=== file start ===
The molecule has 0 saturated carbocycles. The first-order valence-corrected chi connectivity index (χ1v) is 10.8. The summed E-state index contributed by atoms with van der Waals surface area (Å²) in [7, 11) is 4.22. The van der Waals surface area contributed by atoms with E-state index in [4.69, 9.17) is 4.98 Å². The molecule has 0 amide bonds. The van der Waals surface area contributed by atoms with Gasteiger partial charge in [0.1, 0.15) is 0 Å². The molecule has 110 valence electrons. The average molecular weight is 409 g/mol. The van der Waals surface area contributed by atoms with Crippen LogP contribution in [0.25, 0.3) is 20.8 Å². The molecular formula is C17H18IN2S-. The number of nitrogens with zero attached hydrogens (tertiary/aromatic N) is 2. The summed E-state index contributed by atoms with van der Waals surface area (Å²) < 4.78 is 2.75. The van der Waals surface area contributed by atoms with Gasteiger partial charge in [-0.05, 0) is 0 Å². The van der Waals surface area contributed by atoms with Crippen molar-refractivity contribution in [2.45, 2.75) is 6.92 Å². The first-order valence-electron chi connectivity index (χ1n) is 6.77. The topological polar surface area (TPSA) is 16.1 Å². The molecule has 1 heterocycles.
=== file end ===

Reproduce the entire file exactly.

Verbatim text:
The molecule has 0 saturated carbocycles. The first-order valence-corrected chi connectivity index (χ1v) is 10.8. The summed E-state index contributed by atoms with van der Waals surface area (Å²) in [7, 11) is 4.22. The van der Waals surface area contributed by atoms with E-state index in [4.69, 9.17) is 4.98 Å². The molecule has 0 amide bonds. The van der Waals surface area contributed by atoms with Gasteiger partial charge in [0.1, 0.15) is 0 Å². The molecule has 110 valence electrons. The average molecular weight is 409 g/mol. The van der Waals surface area contributed by atoms with Crippen LogP contribution in [0.25, 0.3) is 20.8 Å². The molecular formula is C17H18IN2S-. The number of nitrogens with zero attached hydrogens (tertiary/aromatic N) is 2. The summed E-state index contributed by atoms with van der Waals surface area (Å²) < 4.78 is 2.75. The van der Waals surface area contributed by atoms with Gasteiger partial charge in [-0.05, 0) is 0 Å². The van der Waals surface area contributed by atoms with Crippen molar-refractivity contribution in [2.45, 2.75) is 6.92 Å². The first-order valence-electron chi connectivity index (χ1n) is 6.77. The topological polar surface area (TPSA) is 16.1 Å². The molecule has 1 heterocycles.